1. 1. Nature | | 1 Article Highlystructuredslowsolarwindemerging fromanequatorialcoronalhole S. D. Bale1,2,3,4 *, S. T. Badman1,2 , J. W. Bonnell1 , T. A. Bowen1 , D. Burgess4 , A. W. Case5 , C. A. Cattell6 , B. D. G. Chandran7,8 , C. C. Chaston1 , C. H. K. Chen4 , J. F. Drake9,10,11 , T. Dudok de Wit12 , J. P. Eastwood3 , R. E. Ergun13 , W. M. Farrell14 , C. Fong1,2 , K. Goetz6 , M. Goldstein15,16 , K. A. Goodrich1 , P. R. Harvey1 , T. S. Horbury3 , G. G. Howes17 , J. C. Kasper5,18 , P. J. Kellogg6 , J. A. Klimchuk19 , K. E. Korreck5 , V. V. Krasnoselskikh12 , S. Krucker1,20 , R. Laker3 , D. E. Larson1 , R. J. MacDowall14 , M. Maksimovic21 , D. M. Malaspina13 , J. Martinez-Oliveros1 , D. J. McComas22 , N. Meyer-Vernet21 , M. Moncuquet21 , F. S. Mozer1 , T. D. Phan1 , M. Pulupa1 , N. E. Raouafi23 , C. Salem1 , D. Stansby3 , M. Stevens5 , A. Szabo19 , M. Velli24 , T. Woolley3 & J. R. Wygant6 Duringthesolarminimum,whentheSunisatitsleastactive,thesolarwind1,2 is observedathighlatitudesasapredominantlyfast(morethan500 kilometres per second),highlyAlfvénicrarefiedstreamofplasmaoriginatingfromdeepwithin coronalholes.Closertotheeclipticplane,thesolarwindisinterspersedwithamore variableslowwind3 oflessthan500kilometresper second.Thepreciseoriginsofthe slowwindstreamsarelesscertain4 ;theoriesandobservationssuggestthattheymay originateatthetipsofhelmetstreamers5,6 ,frominterchangereconnectionnearcoronal holeboundaries7,8 ,orwithincoronalholeswithhighlydivergingmagneticfields9,10 .The heatingmechanismrequiredtodrivethesolarwindisalsounresolved,although candidatemechanismsincludeAlfvén-waveturbulence11,12 ,heatingbyreconnectionin nanoflares13 ,ioncyclotronwaveheating14 andaccelerationbythermalgradients1 .Ata distanceofoneastronomicalunit,thewindismixedandevolved,andthereforemuchof thediagnosticstructureofthesesourcesandprocesseshasbeenlost.Herewepresent observationsfromtheParkerSolarProbe15 at36to54solarradiithatshowevidenceof slowAlfvénicsolarwindemergingfromasmallequatorialcoronalhole.Themeasured magneticfieldexhibitspatchesoflarge,intermittentreversalsthatareassociatedwith jetsofplasmaandenhancedPoyntingfluxandthatareinterspersedinasmootherand lessturbulentflowwithanear-radialmagneticfield.Furthermore,plasma-wave measurementssuggesttheexistenceofelectronandionvelocity-spacemicro- instabilities10,16 thatareassociatedwithplasmaheatingandthermalizationprocesses. Ourmeasurementssuggestthatthereisanimpulsivemechanismassociatedwithsolar- windenergizationandthatmicro-instabilitiesplayapartinheating,andweprovide evidencethatlow-latitudecoronalholesareakeysourceoftheslowsolarwind. ThefirstsolarencounteroftheParkerSolarProbe(PSP)occurreddur- ingthesolarminimum.Thespacecraftorbitremainedwithin5°ofthe heliographic solar equator and, unlike any previous spacecraft, was corotational with the Sun for two intervals surrounding perihelion. Figure 1summarizestheradialmagneticfield(BR;inheliocentricRTN coordinates; see Methods) structure observed by the FIELDS experi- ment17 forasix-weektimeintervalcentredonperihelion(6November 2018).Figure 1ashows1-scadencemeasurementsofBR (see Methods) whichshowtheoverall1/r2 behaviourexpectedfromsimpleflux-con- servationarguments18 astheheliocentricdistanceofPSPvariedalong itseccentricorbit.Againstthisbackground,dramaticandunexpected rapidpolarityreversalswhereδBR/|B|isoftheorderof 1aresuperposed (|B|isthemagnitudeofthemagneticfield).One-hourstatisticalmodes (most probable value; see Methods) of BR in Fig. 1b remove the tran- sientpolarityinversionsandrevealthelarge-scalemagneticstructure. Time series predictions of BR generated from the simple, but widely used, Potential Field Source Surface (PFSS) model19–21 are shown for comparison in black and green. The implementation of this model and the procedure to connect it to the location of PSP and generate the time series is discussed in the Methods section ‘PFSS modelling and connection to PSP’. Magneticfieldstructure PFSS is a zero-current force-free model of the global solar corona, meaning that it assumes that magnetic pressure dominates over gas Received: 16 July 2019 Accepted: 11 November 2019 Published online: 4 December 2019 Thelistofaffiliationsappearsattheendofthepaper.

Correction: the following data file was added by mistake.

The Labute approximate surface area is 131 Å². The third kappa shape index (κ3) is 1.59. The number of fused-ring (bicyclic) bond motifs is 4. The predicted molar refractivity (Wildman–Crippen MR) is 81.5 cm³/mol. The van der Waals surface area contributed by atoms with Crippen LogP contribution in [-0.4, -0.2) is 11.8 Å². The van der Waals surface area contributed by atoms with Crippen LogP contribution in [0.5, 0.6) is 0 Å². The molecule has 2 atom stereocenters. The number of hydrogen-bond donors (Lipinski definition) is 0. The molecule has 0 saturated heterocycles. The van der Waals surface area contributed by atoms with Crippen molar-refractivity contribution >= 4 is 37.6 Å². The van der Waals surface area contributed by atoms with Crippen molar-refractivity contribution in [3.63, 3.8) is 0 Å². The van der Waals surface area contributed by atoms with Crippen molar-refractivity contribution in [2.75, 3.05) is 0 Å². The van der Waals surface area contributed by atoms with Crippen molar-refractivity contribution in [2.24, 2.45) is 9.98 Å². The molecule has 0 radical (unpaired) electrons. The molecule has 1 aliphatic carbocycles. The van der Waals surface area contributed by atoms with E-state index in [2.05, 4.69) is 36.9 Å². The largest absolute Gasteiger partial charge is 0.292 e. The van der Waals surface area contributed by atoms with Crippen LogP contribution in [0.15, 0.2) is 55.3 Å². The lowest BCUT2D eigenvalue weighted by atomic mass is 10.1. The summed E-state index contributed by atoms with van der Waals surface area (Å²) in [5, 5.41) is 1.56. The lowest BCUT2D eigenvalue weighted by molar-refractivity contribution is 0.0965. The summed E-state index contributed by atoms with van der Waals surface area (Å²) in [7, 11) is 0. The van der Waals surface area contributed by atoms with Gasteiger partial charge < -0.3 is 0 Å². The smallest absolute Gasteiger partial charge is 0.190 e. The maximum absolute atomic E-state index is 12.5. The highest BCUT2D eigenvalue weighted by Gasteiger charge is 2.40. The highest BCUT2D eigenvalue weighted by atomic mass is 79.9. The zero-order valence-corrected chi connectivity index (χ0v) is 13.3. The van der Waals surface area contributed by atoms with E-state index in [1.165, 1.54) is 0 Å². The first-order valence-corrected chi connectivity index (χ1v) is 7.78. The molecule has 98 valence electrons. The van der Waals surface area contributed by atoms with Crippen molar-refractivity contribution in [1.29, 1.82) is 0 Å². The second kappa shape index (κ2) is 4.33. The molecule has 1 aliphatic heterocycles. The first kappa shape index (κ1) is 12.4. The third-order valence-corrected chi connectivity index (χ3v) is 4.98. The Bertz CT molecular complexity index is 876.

2. 2. 2 | Nature | Article pressure(thatis,itassumesalowplasmaβvalue),sothattheproblem reduces to magnetostatics, giving a solution of a static field configu- ration that rigidly corotates with the Sun. The role of gas dynamics is approximatedbyrequiringthatthetangentialmagneticfieldvanishes ataspherical‘sourcesurface’atsomeradiusRSS,whichsimulateshow theoutflowingsolarwinddragsthefieldlinesoutintotheheliosphere. Themagnetostaticapproximationlimitstheaccuracyandapplicability of the model. Nevertheless, PFSS is widely used as a computationally tractable first approximation and forms the basis for more sophisti- cated models21,22 . We note that PSP encounter 1 took place very close tosolarminimum,withlowsolaractivity,reducingtheimpactofnon- potential transient events and active regions. ( ) ( ) dc D, 6 NovF, 14 NovC, 29 Oct A, 19 Oct G, 23 Nov F, 14 Nov D, 6 Nov Perihelion Perihelion –100 –50 0 50 100 BR(nT) 21 October 2018 31 October 2018 10 November 2018 20 November 2018 –102 –101 0 101 102 BR(nT) Expected 1/r2 scaling CR1 CR2 a b A B C E F D G –0.25 –0.50 –0.75 –1.00 0 0.25 0.5 0.75 100 –0.3 –0.1 –0.2 0.0 0.1 0.2 0.3 sin(Carringtonlatitude) 0 50 100 150 200 250 300 350 Carrington longitude (°) Distance from the Sun Date (UT) Carrington longitude (°) 310 315 320 325 330 335 340 345 350 355 Model with RSS = 1.2R PIL, RSS = 2.0R PIL, RSS = 1.2R Outward (inward) polarity near PIL Outward (inward) polarity at spacecraft Model with RSS = 1.2R 101.5R 56.2R 45.5R 92.0R Fig.1|Radialmagneticfieldmeasurementsarehighlystructured,mapback totheSun,andareconsistentwithalowsourcesurface.a,Themeasured radialmagneticfieldBR iscomprisedofalarge-scalefield,whichscales approximatelyas1/r2 (reddottedlines;alsoinFig. 1b)andrapidlarge- amplitudepolarityreversals(δBR/|B| oftheorderof 1)associatedwithjetsof plasma(Fig. 2b).b,One-hourstatisticalmodesofBR (bisymmetriclogarithmic plot)showthelarge-scaleradialfieldcolouredforpolarity(red,outward;blue, inward).Predictedradial-fieldprofilesfromaPFSSmodelareover-plotted usingasource-surfaceradius ofRSS = 1.2R⊙ (blackcurve,unscaled)and2.0R⊙ (greencurve,multipliedbyafactorof6.5).RSS at1.2R⊙ reproducesmanyofthe measuredpolaritychanges(labelledA,C,FandG).TheRSS = 2.0R⊙ modelbetter predictsthetimingofpolarityinversionG(see Methods).LabelsBandE indicatetransientevents,andtheperihelioncoronalholeintervaliscentredon D.Corotations(CR1andCR2;green)andtheperihelion(PH;reddot)at35.7R⊙ arelabelled.c,Anextreme-ultravioletsynopticmapof171-Å(Feix)emission showsstructureassociatedwithactiveregions(small-scaleextreme- ultravioletbrightpointsappearasredpatches)andlower-densityplasmain coronalholes(darkerregions).ThePSPtrajectoryatthesourcesurfaceis superimposed,colouredasinbformeasuredfieldpolarity.Encounter 1begins attheorangediamond,moveswestwards(indecreasingCarringtonlongitude, withrespecttoafixedpointonthesolarsurface)acrossthemapthrough perihelionatabout330°,andendsattheyellowdiamond.Alineshowsthe locationofthemodelpolarity-inversionline(PIL)atthesourcesurface (RSS = 1.2R⊙,black;RSS = 2.0R⊙,green).Redandbluesquaresindicatethe polarityoneithersideofthePILmodels.Red(BR > 0)andblue(BR < 0)linesmap themagneticfieldfromRSS backtothephotosphereforRSS = 2.0R⊙;for RSS = 1.2R⊙ themodelfieldlinesareradial.d,Theextreme-ultravioletmapofthe perihelioninterval,showingfieldlinesmappingbacktotheSunintoasmall equatorialcoronalhole,andthelocationoftheadjacentPILassociatedwiththe heliosphericcurrentsheet,fromthe2.0R⊙ model.